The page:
The Nymex futures price fell slightly week-on-week. The near-month Nymex price fell by 3 cents per MMBtu over the report period, from $3.306 per MMBtu last Wednesday to $3.279 per MMBtu yesterday. The Nymex price closed 6 cents per MMBtu below the Henry Hub price yesterday. The 12-Month Strip (average of March 2013 to February 2014 contracts) fell by a similar increment, decreasing by 5 cents per MMBtu over the report period and ending the week at $3.586 per MMBtu. The 24-Month Strip is trading below $4.00 per MMBtu, and also fell by 5 cents per MMBtu for the period, closing at $3.818 per MMBtu yesterday.
Total demand for the report week was up. According to Bentek estimates, overall natural gas consumption for the nation increased by 6.1 percent. The residential/commercial sector, the biggest gas-consuming sector during the winter, consumed 7.4 percent more natural gas week-on-week. Natural gas consumption for power generation was also up, increasing by 7.3 percent. The Midwest faced colder temperatures week-on-week, consuming 23.6 percent more natural gas for power generation. The Southeast, which consumes the most natural gas for power generation, saw depressed temperatures relative to the 30-year norm, and burned 23.0 percent more natural gas in that sector. West Coast consumers faced relatively warmer temperatures with the Southwest, Pacific Northwest, and Rockies consuming 7.1 percent, 13.8 percent, and 2.1 percent less natural gas for power generation over the report period, respectively.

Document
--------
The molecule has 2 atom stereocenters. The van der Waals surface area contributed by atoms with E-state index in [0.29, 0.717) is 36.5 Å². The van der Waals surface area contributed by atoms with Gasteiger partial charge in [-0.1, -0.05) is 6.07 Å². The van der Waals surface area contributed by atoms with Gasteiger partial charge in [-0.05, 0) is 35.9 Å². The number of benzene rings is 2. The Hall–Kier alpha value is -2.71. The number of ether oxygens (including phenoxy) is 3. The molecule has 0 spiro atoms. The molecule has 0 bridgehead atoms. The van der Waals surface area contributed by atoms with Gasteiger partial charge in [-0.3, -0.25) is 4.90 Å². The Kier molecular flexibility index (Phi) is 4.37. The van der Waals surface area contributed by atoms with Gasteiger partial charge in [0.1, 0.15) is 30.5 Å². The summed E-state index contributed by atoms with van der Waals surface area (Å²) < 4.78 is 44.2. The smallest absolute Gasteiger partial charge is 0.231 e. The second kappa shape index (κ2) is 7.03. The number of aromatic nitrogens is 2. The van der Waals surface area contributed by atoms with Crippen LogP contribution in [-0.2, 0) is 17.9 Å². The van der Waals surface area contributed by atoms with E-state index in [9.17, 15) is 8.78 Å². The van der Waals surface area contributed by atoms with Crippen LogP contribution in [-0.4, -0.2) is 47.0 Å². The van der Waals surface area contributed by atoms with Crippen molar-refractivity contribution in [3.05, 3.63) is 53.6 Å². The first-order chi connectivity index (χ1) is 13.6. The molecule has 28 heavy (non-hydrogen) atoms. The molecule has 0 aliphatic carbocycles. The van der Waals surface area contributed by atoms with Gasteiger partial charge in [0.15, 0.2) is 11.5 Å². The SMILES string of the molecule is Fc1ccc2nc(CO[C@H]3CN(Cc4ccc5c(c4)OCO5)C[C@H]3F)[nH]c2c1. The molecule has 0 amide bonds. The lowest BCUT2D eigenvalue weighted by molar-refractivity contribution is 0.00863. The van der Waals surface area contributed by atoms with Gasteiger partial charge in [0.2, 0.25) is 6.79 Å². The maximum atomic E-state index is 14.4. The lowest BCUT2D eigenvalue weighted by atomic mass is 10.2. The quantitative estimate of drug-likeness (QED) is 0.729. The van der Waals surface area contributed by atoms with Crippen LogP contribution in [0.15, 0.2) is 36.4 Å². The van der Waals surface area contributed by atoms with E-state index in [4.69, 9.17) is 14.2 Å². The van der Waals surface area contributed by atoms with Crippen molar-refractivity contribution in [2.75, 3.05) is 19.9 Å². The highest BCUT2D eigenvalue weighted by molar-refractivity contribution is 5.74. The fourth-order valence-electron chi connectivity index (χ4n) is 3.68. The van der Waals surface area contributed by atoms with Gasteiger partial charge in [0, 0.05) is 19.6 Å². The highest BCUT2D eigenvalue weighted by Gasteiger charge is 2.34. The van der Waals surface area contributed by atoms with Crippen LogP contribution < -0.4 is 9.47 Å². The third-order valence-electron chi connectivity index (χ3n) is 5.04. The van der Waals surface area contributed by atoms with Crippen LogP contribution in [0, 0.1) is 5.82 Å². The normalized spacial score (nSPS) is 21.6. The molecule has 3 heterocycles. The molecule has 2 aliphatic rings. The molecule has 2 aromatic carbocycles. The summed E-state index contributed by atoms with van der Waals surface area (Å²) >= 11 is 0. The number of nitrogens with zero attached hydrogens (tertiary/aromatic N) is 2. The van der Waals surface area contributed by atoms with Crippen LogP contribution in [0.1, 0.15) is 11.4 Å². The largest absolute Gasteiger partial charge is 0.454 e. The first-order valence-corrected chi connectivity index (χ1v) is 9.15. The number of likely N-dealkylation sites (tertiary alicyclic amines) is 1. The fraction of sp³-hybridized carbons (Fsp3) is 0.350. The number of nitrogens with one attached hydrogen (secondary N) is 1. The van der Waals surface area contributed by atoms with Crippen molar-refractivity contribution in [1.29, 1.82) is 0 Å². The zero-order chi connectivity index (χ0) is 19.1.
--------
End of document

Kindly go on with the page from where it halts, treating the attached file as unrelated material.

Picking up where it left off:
Total supply for the report week was essentially flat. Bentek estimates an overall supply increase of 0.1 percent for the report period. U.S. gross and dry natural gas production were down 0.4 percent. A net increase in imports from Canada of 3.3 percent mostly offset the decrease in production. Driving the increase in imports from Canada was a 25.4 percent rise in imports to the Midwest. LNG imports increased by 50 percent, although they are a very minor contributor to U.S. supply.
Working natural gas in storage decreased to 2,400 Bcf as of Friday, February 15, according to EIA's WNGSR. This represents an implied net withdrawal of 127 Bcf from the previous week. This week's net withdrawal was 13 Bcf smaller than the 5-year average net withdrawal of 140 Bcf, and 28 Bcf smaller than last year's average net withdrawal of 155 Bcf. Inventories are currently 242 Bcf (9.2 percent) less than last year at this time and 361 Bcf (17.7 percent) greater than the 5-year average of 2,039 Bcf.